I coached Renata Scotto for her final recital at the Paris Opera. Her daughter sent me the final tape. I recently realized that, in my bringing back her technique, she extended he career, for another 16 years, I think it was.
“Andy Williams lost his voice,” said Pat Boone whose voice I had brought back in nine sessions. I had Andy sing a fully sustained, operatic high A in thirty minutes. He had six sessions and then sang his 17 week-twelve shows a week- season at his theater in Branson, MO ... without using his “back-up” tape for the run! I had to do this three times, because he refused to sing from December to May! ... three times!
Beverly Sills just was tired of singing and had taken over the reins of the N Y City Opera ... or I would have extended her career significantly. She had lost her voice once before ... She had announced to me that she was taking the whole summer off to spend it with Peter at their wonderful home in Martha’s Vineyard, for the very first time ... and “ ...wasn’t going to sing a note!” I naturally assumed she meant she “...wasn’t going to sing a note ... for money!” NOT that she wasn’t going to SING ... at all!
At the end of the summer, came the Fall N Y City Opera season. I thought it strange that we would be starting out the first day with an orchestra rehearsal of Manon, which was already in the repertoire and wasn’t for another six weeks. “Herself” flew in, at the last minute and banged her chair up against mine with, “Richard, I CAN’T FIND MY VOICE!” (Of course she couldn’t find it ... “USE IT OR LOSE IT!”)
We started to sing with the orchestra … and she really “couldn’t find her voice!” Julius stopped to give the orchestra notes. We sat down and I told her, quickly ... “Do what you do when you mark. Spin a small tone, forward, in your nose, little volume, go toward a straight tone, spin it waaaay over there ... don’t worry about the words, DO WHAT YOU DO WHEN YOU MARK!” The first try was better. Julius stopped the orchestra again “... to give notes” and her … time! “That’s right just spin the tone, connect the vowels, mark, just keep the sound going waaaay over there!” ... and her voice was back!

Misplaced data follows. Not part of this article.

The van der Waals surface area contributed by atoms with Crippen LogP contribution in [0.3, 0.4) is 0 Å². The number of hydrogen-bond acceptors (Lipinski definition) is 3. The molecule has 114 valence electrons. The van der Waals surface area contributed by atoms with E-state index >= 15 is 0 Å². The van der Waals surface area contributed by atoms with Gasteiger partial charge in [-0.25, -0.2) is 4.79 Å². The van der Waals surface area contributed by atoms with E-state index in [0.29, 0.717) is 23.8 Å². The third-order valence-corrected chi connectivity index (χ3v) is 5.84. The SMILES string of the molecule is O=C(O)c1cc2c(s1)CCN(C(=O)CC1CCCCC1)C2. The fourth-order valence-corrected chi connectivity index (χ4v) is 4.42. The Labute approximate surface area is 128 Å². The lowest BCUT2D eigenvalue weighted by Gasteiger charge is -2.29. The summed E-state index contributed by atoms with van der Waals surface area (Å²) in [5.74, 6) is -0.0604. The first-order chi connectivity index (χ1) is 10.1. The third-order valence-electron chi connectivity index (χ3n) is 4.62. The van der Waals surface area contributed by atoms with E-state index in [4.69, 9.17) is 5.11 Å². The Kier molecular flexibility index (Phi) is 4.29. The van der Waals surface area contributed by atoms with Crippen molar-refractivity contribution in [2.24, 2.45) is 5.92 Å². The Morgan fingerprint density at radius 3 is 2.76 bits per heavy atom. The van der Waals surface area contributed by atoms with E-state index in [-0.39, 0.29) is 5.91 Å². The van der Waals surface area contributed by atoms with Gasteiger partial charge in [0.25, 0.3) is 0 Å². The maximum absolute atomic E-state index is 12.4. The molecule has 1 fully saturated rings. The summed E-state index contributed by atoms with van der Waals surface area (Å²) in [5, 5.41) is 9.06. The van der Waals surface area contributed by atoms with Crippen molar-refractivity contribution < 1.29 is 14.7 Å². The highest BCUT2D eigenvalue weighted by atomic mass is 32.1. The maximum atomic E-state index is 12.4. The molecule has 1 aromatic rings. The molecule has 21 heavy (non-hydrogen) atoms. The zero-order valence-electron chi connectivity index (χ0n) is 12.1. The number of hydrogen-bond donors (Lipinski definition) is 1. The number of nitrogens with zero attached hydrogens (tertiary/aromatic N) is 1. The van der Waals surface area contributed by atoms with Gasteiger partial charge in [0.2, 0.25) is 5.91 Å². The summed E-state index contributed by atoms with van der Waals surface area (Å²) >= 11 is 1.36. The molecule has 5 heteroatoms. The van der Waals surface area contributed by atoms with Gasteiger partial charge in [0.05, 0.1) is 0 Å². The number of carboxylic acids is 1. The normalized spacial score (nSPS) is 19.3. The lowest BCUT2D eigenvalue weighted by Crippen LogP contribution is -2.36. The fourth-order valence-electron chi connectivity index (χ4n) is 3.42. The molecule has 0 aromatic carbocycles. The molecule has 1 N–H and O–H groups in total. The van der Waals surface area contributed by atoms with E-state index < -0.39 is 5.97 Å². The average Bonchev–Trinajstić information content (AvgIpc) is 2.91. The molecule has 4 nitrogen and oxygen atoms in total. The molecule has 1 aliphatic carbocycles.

I sometimes wonder, what would have happened to the Manon, Live from Lincoln Center ... if I hadn’t been sitting in that chair, at that particular moment in time ...
Arbitrarily, after forty-five, fifty ... singers start to anticipate that they won’t be able to keep singing ... as they are getting older! Well, maybe, just maybe they aren’t singing as much as they used to ... AND SIMPLY DON’T KEEP THE MACHINE WELL OILED AND ALWAYS AT THE READY!
How would I know? I allowed that to happen to myself, about ten years ago, when I was working with Georgia Frontiere, the owner of the St. Louis Rams. I wasn’t in the loop, that she was battling cancer, so that’s why weren’t singing anywhere near as much as we usually did ... and I simply didn’t keep my machine well oiled. One day, I virtually couldn’t get through an aria. Long story short ... after about four months I said, “Physician, heal thyself!” I got out my recording of La Gioconda, with the magnificent baritone Piero Cappuccilli and the moment I heard his voice ... I realized that I had lost my forward focus and resonance! I was way back in my throat, falsely adding color!
I had first heard Cappuccilli in Vienna singing Rigoletto and realized anew that being a “dramatic” baritone had nothing to do with adding darkness or the weight of the voice. It is in the brilliance of the tone! Just for fun ... Go to my audio page and listen to my two arias from La Gioconda, Pescator and O Monumento, with Metropolitan Opera! Also, Eri tu, from Ballo! ... Comes the light!!!
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SO... YER SINGIN’ WELL ... HOW DO YOU GET ON STAGE?